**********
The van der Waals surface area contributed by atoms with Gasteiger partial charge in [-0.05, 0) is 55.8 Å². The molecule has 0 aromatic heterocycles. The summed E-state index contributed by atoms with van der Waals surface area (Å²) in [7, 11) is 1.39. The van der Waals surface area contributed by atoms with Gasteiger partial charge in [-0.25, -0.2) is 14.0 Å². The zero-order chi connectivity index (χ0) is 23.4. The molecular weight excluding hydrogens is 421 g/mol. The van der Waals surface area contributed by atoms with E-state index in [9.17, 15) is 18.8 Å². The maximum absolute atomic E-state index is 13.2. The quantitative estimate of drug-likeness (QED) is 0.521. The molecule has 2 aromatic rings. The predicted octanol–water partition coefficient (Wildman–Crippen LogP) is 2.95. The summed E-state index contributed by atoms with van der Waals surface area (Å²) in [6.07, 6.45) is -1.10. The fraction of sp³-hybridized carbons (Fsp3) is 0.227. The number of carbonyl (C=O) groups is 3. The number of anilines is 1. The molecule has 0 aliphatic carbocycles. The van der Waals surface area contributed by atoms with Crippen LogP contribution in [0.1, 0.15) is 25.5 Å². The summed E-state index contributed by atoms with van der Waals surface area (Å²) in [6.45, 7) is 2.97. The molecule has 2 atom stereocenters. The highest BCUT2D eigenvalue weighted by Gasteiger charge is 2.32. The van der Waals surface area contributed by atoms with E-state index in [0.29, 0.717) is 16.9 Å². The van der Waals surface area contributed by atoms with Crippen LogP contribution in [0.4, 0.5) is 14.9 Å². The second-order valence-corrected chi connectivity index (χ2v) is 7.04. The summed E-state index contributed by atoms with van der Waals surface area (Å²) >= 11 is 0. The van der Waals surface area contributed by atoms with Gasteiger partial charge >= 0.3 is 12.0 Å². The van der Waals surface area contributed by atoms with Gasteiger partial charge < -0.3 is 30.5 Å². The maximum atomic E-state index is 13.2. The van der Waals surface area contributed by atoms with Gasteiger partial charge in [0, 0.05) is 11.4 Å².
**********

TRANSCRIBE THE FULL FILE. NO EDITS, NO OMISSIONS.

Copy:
The van der Waals surface area contributed by atoms with Gasteiger partial charge in [-0.05, 0) is 55.8 Å². The molecule has 0 aromatic heterocycles. The summed E-state index contributed by atoms with van der Waals surface area (Å²) in [7, 11) is 1.39. The van der Waals surface area contributed by atoms with Gasteiger partial charge in [-0.25, -0.2) is 14.0 Å². The zero-order chi connectivity index (χ0) is 23.4. The molecular weight excluding hydrogens is 421 g/mol. The van der Waals surface area contributed by atoms with E-state index in [9.17, 15) is 18.8 Å². The maximum absolute atomic E-state index is 13.2. The quantitative estimate of drug-likeness (QED) is 0.521. The molecule has 2 aromatic rings. The predicted octanol–water partition coefficient (Wildman–Crippen LogP) is 2.95. The summed E-state index contributed by atoms with van der Waals surface area (Å²) in [6.07, 6.45) is -1.10. The fraction of sp³-hybridized carbons (Fsp3) is 0.227. The number of carbonyl (C=O) groups is 3. The number of anilines is 1. The molecule has 0 aliphatic carbocycles. The van der Waals surface area contributed by atoms with Crippen LogP contribution in [0.1, 0.15) is 25.5 Å². The summed E-state index contributed by atoms with van der Waals surface area (Å²) in [6.45, 7) is 2.97. The molecule has 2 atom stereocenters. The highest BCUT2D eigenvalue weighted by Gasteiger charge is 2.32. The van der Waals surface area contributed by atoms with E-state index in [0.29, 0.717) is 16.9 Å². The van der Waals surface area contributed by atoms with Crippen LogP contribution in [0.4, 0.5) is 14.9 Å². The second-order valence-corrected chi connectivity index (χ2v) is 7.04. The summed E-state index contributed by atoms with van der Waals surface area (Å²) >= 11 is 0. The van der Waals surface area contributed by atoms with Gasteiger partial charge >= 0.3 is 12.0 Å². The van der Waals surface area contributed by atoms with Gasteiger partial charge < -0.3 is 30.5 Å². The maximum atomic E-state index is 13.2. The van der Waals surface area contributed by atoms with Gasteiger partial charge in [0, 0.05) is 11.4 Å².